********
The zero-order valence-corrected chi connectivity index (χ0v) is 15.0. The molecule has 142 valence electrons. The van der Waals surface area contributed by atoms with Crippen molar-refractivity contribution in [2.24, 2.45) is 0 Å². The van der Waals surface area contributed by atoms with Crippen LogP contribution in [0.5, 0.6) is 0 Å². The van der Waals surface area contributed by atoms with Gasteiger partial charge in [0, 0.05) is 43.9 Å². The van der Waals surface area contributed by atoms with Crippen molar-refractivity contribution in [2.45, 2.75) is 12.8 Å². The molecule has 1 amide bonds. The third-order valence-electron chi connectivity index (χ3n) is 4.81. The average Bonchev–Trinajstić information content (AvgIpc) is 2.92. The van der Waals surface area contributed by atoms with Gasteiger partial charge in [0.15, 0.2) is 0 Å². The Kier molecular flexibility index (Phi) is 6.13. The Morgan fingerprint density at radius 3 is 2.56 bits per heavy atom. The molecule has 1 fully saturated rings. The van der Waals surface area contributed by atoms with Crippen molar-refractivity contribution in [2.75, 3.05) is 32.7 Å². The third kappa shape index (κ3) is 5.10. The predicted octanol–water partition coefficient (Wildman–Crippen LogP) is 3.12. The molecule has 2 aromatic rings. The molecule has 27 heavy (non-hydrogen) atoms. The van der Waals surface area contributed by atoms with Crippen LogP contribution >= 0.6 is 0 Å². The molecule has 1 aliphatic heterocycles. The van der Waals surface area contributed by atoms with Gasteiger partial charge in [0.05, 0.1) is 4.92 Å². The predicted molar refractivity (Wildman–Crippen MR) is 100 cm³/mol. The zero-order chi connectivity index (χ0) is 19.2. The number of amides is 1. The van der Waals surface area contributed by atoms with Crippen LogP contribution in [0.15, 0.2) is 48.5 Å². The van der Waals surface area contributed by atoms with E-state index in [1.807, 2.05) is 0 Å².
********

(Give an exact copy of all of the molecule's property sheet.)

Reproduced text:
The zero-order valence-corrected chi connectivity index (χ0v) is 15.0. The molecule has 142 valence electrons. The van der Waals surface area contributed by atoms with Crippen molar-refractivity contribution in [2.24, 2.45) is 0 Å². The van der Waals surface area contributed by atoms with Crippen LogP contribution in [0.5, 0.6) is 0 Å². The van der Waals surface area contributed by atoms with Gasteiger partial charge in [0, 0.05) is 43.9 Å². The van der Waals surface area contributed by atoms with Crippen molar-refractivity contribution in [2.45, 2.75) is 12.8 Å². The molecule has 1 amide bonds. The third-order valence-electron chi connectivity index (χ3n) is 4.81. The average Bonchev–Trinajstić information content (AvgIpc) is 2.92. The van der Waals surface area contributed by atoms with Gasteiger partial charge in [0.15, 0.2) is 0 Å². The Kier molecular flexibility index (Phi) is 6.13. The Morgan fingerprint density at radius 3 is 2.56 bits per heavy atom. The molecule has 1 fully saturated rings. The van der Waals surface area contributed by atoms with Crippen molar-refractivity contribution in [2.75, 3.05) is 32.7 Å². The third kappa shape index (κ3) is 5.10. The predicted octanol–water partition coefficient (Wildman–Crippen LogP) is 3.12. The molecule has 2 aromatic rings. The molecule has 27 heavy (non-hydrogen) atoms. The van der Waals surface area contributed by atoms with Crippen LogP contribution >= 0.6 is 0 Å². The molecule has 1 aliphatic heterocycles. The van der Waals surface area contributed by atoms with Gasteiger partial charge in [0.05, 0.1) is 4.92 Å². The predicted molar refractivity (Wildman–Crippen MR) is 100 cm³/mol. The zero-order chi connectivity index (χ0) is 19.2. The number of amides is 1. The van der Waals surface area contributed by atoms with Crippen LogP contribution in [0.15, 0.2) is 48.5 Å². The van der Waals surface area contributed by atoms with E-state index in [1.807, 2.05) is 0 Å².